Kingfisher
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Source: British Library Images Online Copyright Copyright 2004 British Library / Used by permission Manuscript description British Library, Royal MS 13 B. viii, Folio 11r


 

Kingfisher

Latin name: Halcyon

Other names: Alcedo, Alcion, Alcyon

A bird that calms sea storms

 

 
General Attributes

At mid-winter, when the sea storms are strongest, the kingfisher lays its eggs in the sand on the shore. For seven days the kingfisher hatches the eggs, and for an additional seven days it nourishes them. During those fourteen days the sea remains calm, unnaturally for the season. Sailors know that during this time they will not be threatened by storms, and call this the "halcyon days" after the Latin name of the kingfisher, halcyon.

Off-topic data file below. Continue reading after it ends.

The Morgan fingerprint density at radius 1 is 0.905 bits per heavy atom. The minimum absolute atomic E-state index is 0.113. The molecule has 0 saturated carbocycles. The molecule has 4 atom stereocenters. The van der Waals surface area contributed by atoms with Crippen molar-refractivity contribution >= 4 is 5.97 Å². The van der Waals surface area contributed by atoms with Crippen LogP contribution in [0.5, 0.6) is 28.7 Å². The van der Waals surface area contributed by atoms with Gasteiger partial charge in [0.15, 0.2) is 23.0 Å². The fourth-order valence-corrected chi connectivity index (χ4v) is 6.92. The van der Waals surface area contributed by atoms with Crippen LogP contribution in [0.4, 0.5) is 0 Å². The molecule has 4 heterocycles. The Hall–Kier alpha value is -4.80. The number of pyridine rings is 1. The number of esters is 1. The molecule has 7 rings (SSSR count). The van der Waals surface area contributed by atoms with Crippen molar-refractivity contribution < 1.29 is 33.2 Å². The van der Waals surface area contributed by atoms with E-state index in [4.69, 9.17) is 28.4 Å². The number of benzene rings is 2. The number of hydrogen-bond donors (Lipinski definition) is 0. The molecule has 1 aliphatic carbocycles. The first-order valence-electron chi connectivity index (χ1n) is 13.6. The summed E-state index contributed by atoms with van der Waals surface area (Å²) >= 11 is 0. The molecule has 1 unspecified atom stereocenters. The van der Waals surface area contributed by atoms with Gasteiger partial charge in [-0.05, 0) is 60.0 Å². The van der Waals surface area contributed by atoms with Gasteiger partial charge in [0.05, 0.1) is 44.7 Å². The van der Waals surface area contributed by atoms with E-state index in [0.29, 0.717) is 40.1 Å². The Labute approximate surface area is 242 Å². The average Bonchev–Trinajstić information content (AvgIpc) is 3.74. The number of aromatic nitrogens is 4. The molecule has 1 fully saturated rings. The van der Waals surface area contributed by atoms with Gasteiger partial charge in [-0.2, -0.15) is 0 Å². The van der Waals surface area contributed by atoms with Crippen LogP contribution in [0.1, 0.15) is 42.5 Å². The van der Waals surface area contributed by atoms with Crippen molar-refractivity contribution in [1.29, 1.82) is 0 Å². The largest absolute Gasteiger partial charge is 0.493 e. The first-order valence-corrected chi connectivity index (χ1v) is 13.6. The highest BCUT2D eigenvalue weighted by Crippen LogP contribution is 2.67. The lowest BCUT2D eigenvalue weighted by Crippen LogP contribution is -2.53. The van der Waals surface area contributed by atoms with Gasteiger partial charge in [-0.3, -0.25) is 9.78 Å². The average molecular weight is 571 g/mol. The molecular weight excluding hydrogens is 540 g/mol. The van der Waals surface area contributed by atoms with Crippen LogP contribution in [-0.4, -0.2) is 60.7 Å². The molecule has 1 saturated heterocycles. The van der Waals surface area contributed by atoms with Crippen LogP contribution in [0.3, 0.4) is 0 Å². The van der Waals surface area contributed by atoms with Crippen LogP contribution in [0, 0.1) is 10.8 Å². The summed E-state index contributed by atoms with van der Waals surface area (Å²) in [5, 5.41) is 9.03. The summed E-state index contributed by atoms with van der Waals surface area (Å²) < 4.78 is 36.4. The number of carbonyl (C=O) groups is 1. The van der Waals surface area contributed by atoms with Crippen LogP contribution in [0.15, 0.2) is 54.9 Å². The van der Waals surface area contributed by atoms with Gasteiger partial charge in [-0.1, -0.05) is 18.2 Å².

Sources (chronological order)

Pliny the Elder [1st century CE] (Natural History, Book 10, 47): Kingfishers are rarely seen except at the setting of the Pleiads and around midsummer and midwinter. The time at which they breed is called the 'halcyon days' (dies halcyonides); at this time the sea is calm and navigable, particularly so around the island of Sicily. The build their nests seven days before the shortest day, and lay their eggs seven days after it.

Isidore of Seville [7th century CE] (Etymologies, Book 12, 7:25): The kingfisher (halcyon) is a sea bird that is named as it were alcyanea (sea foam). It makes its nest in the winter during the calm of the ocean; while it is on its nest the sea grows calm and the winds silent for seven days, so that the very nature of things assists with the production of its young.


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